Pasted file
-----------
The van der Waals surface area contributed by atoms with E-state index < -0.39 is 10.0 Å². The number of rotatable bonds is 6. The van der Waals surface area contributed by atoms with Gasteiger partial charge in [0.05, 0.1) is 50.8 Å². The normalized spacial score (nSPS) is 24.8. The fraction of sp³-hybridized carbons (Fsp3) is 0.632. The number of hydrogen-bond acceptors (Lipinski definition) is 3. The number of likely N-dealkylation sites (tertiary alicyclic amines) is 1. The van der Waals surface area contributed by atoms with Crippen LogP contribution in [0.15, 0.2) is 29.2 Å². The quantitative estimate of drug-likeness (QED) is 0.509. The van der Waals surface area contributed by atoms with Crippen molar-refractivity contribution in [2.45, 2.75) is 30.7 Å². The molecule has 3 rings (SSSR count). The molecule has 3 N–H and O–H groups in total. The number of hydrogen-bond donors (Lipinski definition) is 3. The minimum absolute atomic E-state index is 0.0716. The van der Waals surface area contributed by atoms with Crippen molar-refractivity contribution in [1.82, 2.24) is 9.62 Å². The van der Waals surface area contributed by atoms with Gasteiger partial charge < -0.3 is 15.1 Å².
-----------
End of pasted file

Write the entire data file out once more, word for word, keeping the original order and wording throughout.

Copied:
The van der Waals surface area contributed by atoms with E-state index < -0.39 is 10.0 Å². The number of rotatable bonds is 6. The van der Waals surface area contributed by atoms with Gasteiger partial charge in [0.05, 0.1) is 50.8 Å². The normalized spacial score (nSPS) is 24.8. The fraction of sp³-hybridized carbons (Fsp3) is 0.632. The number of hydrogen-bond acceptors (Lipinski definition) is 3. The number of likely N-dealkylation sites (tertiary alicyclic amines) is 1. The van der Waals surface area contributed by atoms with Crippen LogP contribution in [0.15, 0.2) is 29.2 Å². The quantitative estimate of drug-likeness (QED) is 0.509. The van der Waals surface area contributed by atoms with Crippen molar-refractivity contribution in [2.45, 2.75) is 30.7 Å². The molecule has 3 rings (SSSR count). The molecule has 3 N–H and O–H groups in total. The number of hydrogen-bond donors (Lipinski definition) is 3. The minimum absolute atomic E-state index is 0.0716. The van der Waals surface area contributed by atoms with Crippen molar-refractivity contribution in [1.82, 2.24) is 9.62 Å². The van der Waals surface area contributed by atoms with Gasteiger partial charge < -0.3 is 15.1 Å².